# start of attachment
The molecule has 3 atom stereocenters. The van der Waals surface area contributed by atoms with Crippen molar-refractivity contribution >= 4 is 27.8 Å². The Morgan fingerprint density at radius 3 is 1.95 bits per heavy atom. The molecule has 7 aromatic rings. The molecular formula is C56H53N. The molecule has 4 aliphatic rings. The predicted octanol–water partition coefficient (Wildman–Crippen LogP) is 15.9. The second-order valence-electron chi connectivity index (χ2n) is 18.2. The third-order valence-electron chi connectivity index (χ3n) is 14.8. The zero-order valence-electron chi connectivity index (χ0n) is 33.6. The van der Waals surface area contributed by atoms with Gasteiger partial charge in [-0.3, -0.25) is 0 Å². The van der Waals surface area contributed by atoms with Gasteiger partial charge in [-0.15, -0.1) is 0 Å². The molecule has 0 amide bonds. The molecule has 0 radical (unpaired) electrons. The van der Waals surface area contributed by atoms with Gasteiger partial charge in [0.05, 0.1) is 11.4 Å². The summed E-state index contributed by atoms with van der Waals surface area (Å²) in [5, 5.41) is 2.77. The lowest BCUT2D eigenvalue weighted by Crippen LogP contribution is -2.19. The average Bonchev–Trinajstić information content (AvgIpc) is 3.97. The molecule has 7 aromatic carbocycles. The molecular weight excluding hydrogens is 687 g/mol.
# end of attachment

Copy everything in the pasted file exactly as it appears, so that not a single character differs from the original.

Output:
The molecule has 3 atom stereocenters. The van der Waals surface area contributed by atoms with Crippen molar-refractivity contribution >= 4 is 27.8 Å². The Morgan fingerprint density at radius 3 is 1.95 bits per heavy atom. The molecule has 7 aromatic rings. The molecular formula is C56H53N. The molecule has 4 aliphatic rings. The predicted octanol–water partition coefficient (Wildman–Crippen LogP) is 15.9. The second-order valence-electron chi connectivity index (χ2n) is 18.2. The third-order valence-electron chi connectivity index (χ3n) is 14.8. The zero-order valence-electron chi connectivity index (χ0n) is 33.6. The van der Waals surface area contributed by atoms with Gasteiger partial charge in [-0.3, -0.25) is 0 Å². The van der Waals surface area contributed by atoms with Gasteiger partial charge in [-0.15, -0.1) is 0 Å². The molecule has 0 amide bonds. The molecule has 0 radical (unpaired) electrons. The van der Waals surface area contributed by atoms with Gasteiger partial charge in [0.05, 0.1) is 11.4 Å². The summed E-state index contributed by atoms with van der Waals surface area (Å²) in [5, 5.41) is 2.77. The lowest BCUT2D eigenvalue weighted by Crippen LogP contribution is -2.19. The average Bonchev–Trinajstić information content (AvgIpc) is 3.97. The molecule has 7 aromatic carbocycles. The molecular weight excluding hydrogens is 687 g/mol.